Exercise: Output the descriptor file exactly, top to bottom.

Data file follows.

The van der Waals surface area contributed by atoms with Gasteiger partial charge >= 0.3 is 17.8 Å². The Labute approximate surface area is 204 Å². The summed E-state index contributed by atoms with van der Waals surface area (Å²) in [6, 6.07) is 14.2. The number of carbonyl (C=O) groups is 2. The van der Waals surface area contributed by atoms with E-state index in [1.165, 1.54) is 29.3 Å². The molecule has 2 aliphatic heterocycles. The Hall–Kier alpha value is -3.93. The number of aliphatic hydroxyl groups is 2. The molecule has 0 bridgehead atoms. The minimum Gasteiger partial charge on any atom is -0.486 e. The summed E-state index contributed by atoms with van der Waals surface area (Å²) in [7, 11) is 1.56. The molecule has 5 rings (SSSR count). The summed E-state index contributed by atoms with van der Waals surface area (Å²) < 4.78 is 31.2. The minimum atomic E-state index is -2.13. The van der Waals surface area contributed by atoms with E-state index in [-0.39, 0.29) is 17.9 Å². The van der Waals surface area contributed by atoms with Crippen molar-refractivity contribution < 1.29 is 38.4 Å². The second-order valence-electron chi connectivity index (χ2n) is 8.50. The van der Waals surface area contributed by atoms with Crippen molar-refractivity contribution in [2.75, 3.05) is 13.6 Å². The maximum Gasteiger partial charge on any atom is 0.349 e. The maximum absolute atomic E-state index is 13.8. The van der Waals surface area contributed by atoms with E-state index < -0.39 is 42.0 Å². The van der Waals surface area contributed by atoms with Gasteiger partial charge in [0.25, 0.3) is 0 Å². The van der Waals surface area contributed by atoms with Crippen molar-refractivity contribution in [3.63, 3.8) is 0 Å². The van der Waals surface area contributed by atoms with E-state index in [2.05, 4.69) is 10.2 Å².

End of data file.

The van der Waals surface area contributed by atoms with Gasteiger partial charge >= 0.3 is 17.8 Å². The Labute approximate surface area is 204 Å². The summed E-state index contributed by atoms with van der Waals surface area (Å²) in [6, 6.07) is 14.2. The number of carbonyl (C=O) groups is 2. The van der Waals surface area contributed by atoms with E-state index in [1.165, 1.54) is 29.3 Å². The molecule has 2 aliphatic heterocycles. The Hall–Kier alpha value is -3.93. The number of aliphatic hydroxyl groups is 2. The molecule has 0 bridgehead atoms. The minimum Gasteiger partial charge on any atom is -0.486 e. The summed E-state index contributed by atoms with van der Waals surface area (Å²) in [7, 11) is 1.56. The molecule has 5 rings (SSSR count). The summed E-state index contributed by atoms with van der Waals surface area (Å²) < 4.78 is 31.2. The minimum atomic E-state index is -2.13. The van der Waals surface area contributed by atoms with E-state index in [-0.39, 0.29) is 17.9 Å². The van der Waals surface area contributed by atoms with Crippen molar-refractivity contribution < 1.29 is 38.4 Å². The second-order valence-electron chi connectivity index (χ2n) is 8.50. The van der Waals surface area contributed by atoms with Crippen molar-refractivity contribution in [2.75, 3.05) is 13.6 Å². The maximum Gasteiger partial charge on any atom is 0.349 e. The maximum absolute atomic E-state index is 13.8. The van der Waals surface area contributed by atoms with E-state index < -0.39 is 42.0 Å². The van der Waals surface area contributed by atoms with Gasteiger partial charge in [0.25, 0.3) is 0 Å². The van der Waals surface area contributed by atoms with Crippen molar-refractivity contribution in [3.63, 3.8) is 0 Å². The van der Waals surface area contributed by atoms with E-state index in [2.05, 4.69) is 10.2 Å².